This is the article that appeared in the January/February 2024 edition of Catalyst, our monthly journal. The date that prints out reflects the day that it was uploaded to our website. For a more accurate date of when the article was first published, check out the news release, here.

The Holly Jolly Drag Show performed on December 8 at a local restaurant in Albertville, Alabama, outside of Huntsville. Jessica Turner’s catering business, Baked and Boozy, hosted the event. Because it was held on private property, the local mayor, Tracy Honea, said he could not do anything about it.

Fortunately, several local Christian leaders, among them Justin Childers, pastor of Antioch Baptist Church in Albertville, mounted a protest: it was held December 4-8, in advance of the event. He urged local churches to “cross denominational lines” and join with him.
We supported him 100 percent. Bill Donohue was interviewed by NBC in Huntsville calling on all Christians to join the protest.

The purpose behind these events is to confuse children about sexuality. That’s not an opinion. It’s the explanation afforded by Judith Butler, a prominent lesbian professor: She proudly admits that these performances are a “subversive enterprise.” So does the founder of Drag Queen Story Hour, known as Michelle Tea. She admits that her drag queen events are targeted at children.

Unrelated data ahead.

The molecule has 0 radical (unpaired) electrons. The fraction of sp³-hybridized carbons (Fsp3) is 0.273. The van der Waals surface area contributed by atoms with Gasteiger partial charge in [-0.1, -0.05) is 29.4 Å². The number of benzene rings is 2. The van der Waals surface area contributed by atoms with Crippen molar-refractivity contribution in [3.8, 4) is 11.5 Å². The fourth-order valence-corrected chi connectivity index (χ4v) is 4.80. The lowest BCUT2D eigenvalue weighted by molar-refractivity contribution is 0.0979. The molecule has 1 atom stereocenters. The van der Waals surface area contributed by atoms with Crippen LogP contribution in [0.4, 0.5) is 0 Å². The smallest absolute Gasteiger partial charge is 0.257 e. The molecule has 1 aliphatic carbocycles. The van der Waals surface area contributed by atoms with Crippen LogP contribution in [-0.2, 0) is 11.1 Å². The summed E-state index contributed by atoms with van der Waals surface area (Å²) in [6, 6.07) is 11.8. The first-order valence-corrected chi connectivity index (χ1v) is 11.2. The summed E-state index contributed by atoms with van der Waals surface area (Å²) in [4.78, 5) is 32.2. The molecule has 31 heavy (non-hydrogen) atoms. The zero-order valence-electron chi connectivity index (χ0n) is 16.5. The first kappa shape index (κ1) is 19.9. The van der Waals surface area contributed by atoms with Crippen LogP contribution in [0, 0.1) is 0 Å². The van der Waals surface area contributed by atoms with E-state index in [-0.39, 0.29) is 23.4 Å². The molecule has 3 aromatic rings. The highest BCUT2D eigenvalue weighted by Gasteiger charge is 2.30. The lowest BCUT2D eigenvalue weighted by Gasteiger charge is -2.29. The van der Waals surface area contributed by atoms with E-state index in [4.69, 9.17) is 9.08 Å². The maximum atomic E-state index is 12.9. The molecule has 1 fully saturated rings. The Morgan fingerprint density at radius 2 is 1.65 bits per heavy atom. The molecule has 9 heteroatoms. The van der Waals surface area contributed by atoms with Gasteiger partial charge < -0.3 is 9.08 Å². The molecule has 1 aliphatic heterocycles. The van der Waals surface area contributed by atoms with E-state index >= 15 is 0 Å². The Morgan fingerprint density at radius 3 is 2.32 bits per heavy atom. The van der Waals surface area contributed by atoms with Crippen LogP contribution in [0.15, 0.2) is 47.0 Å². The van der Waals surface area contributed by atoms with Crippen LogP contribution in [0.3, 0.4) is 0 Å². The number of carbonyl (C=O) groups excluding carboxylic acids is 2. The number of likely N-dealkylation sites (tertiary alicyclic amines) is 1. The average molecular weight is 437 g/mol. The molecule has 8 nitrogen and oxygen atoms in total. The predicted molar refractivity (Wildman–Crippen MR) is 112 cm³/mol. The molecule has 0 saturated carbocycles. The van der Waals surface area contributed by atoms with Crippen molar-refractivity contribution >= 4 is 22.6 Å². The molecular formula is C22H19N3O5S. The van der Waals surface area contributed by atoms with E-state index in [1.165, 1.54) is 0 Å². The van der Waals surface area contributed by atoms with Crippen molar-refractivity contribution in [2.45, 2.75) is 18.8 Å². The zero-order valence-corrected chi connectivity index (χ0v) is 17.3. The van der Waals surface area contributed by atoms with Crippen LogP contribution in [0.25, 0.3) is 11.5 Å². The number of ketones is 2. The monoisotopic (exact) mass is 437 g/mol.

Homosexuals and the sexually confused (a.k.a. transgender persons) used to choose one day in late June as their day of celebration. Then it became a week. Then it became a month. But even that’s not enough.

This Holly Jolly Drag Show was held in December because it is Christmastime. It is not being done to complement, but to demean. Anyone who can’t see this for what it is—the exploitation of Christmas for a sick cause—is deceiving himself. Or worse.

We contacted the 17 Christian churches in Albertville. We also contacted St. William Catholic Church, as well as the Diocese of Birmingham. LGBT groups lashed out at us, but to no effect.

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